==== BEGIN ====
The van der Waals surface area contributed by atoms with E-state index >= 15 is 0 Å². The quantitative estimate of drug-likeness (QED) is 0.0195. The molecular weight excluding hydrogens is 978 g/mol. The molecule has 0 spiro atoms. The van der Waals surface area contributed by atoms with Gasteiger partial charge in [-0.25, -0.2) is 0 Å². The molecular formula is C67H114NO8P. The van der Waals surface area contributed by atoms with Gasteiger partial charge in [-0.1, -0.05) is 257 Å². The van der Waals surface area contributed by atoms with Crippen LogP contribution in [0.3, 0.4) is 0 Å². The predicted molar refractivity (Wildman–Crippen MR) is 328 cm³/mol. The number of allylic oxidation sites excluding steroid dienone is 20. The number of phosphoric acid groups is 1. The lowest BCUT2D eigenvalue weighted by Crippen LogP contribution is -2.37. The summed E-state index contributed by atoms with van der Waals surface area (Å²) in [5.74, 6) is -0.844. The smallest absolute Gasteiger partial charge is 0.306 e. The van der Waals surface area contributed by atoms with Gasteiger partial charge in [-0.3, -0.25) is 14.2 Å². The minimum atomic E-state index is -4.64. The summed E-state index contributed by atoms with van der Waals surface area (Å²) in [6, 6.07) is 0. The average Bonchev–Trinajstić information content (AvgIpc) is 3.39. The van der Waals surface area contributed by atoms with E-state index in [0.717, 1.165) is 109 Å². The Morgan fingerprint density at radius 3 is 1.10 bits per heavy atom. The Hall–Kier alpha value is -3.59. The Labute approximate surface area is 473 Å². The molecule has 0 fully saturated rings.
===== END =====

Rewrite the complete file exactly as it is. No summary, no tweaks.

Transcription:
The van der Waals surface area contributed by atoms with E-state index >= 15 is 0 Å². The quantitative estimate of drug-likeness (QED) is 0.0195. The molecular weight excluding hydrogens is 978 g/mol. The molecule has 0 spiro atoms. The van der Waals surface area contributed by atoms with Gasteiger partial charge in [-0.25, -0.2) is 0 Å². The molecular formula is C67H114NO8P. The van der Waals surface area contributed by atoms with Gasteiger partial charge in [-0.1, -0.05) is 257 Å². The van der Waals surface area contributed by atoms with Crippen LogP contribution in [0.3, 0.4) is 0 Å². The predicted molar refractivity (Wildman–Crippen MR) is 328 cm³/mol. The number of allylic oxidation sites excluding steroid dienone is 20. The number of phosphoric acid groups is 1. The lowest BCUT2D eigenvalue weighted by Crippen LogP contribution is -2.37. The summed E-state index contributed by atoms with van der Waals surface area (Å²) in [5.74, 6) is -0.844. The smallest absolute Gasteiger partial charge is 0.306 e. The van der Waals surface area contributed by atoms with Gasteiger partial charge in [-0.3, -0.25) is 14.2 Å². The minimum atomic E-state index is -4.64. The summed E-state index contributed by atoms with van der Waals surface area (Å²) in [6, 6.07) is 0. The average Bonchev–Trinajstić information content (AvgIpc) is 3.39. The van der Waals surface area contributed by atoms with E-state index in [0.717, 1.165) is 109 Å². The Morgan fingerprint density at radius 3 is 1.10 bits per heavy atom. The Hall–Kier alpha value is -3.59. The Labute approximate surface area is 473 Å². The molecule has 0 fully saturated rings.